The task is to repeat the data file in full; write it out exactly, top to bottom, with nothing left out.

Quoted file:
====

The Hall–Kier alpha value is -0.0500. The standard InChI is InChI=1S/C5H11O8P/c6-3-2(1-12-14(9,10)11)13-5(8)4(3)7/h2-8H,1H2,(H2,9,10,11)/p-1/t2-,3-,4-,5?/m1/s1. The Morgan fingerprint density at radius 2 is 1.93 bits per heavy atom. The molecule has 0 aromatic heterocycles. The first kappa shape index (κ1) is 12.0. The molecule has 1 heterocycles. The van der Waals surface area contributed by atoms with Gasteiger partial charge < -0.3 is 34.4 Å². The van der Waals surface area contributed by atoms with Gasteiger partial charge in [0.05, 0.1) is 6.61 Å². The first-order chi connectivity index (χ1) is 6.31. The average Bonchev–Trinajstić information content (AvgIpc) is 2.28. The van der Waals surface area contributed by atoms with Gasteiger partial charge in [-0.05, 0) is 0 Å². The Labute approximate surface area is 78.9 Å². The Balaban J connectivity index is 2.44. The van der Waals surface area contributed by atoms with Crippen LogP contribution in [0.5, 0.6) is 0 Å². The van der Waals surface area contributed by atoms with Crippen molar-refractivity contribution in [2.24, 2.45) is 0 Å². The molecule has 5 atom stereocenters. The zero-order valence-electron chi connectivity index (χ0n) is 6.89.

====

The Hall–Kier alpha value is -0.0500. The standard InChI is InChI=1S/C5H11O8P/c6-3-2(1-12-14(9,10)11)13-5(8)4(3)7/h2-8H,1H2,(H2,9,10,11)/p-1/t2-,3-,4-,5?/m1/s1. The Morgan fingerprint density at radius 2 is 1.93 bits per heavy atom. The molecule has 0 aromatic heterocycles. The first kappa shape index (κ1) is 12.0. The molecule has 1 heterocycles. The van der Waals surface area contributed by atoms with Gasteiger partial charge < -0.3 is 34.4 Å². The van der Waals surface area contributed by atoms with Gasteiger partial charge in [0.05, 0.1) is 6.61 Å². The first-order chi connectivity index (χ1) is 6.31. The average Bonchev–Trinajstić information content (AvgIpc) is 2.28. The van der Waals surface area contributed by atoms with Gasteiger partial charge in [-0.05, 0) is 0 Å². The Labute approximate surface area is 78.9 Å². The Balaban J connectivity index is 2.44. The van der Waals surface area contributed by atoms with Crippen LogP contribution in [0.5, 0.6) is 0 Å². The van der Waals surface area contributed by atoms with Crippen molar-refractivity contribution in [2.24, 2.45) is 0 Å². The molecule has 5 atom stereocenters. The zero-order valence-electron chi connectivity index (χ0n) is 6.89.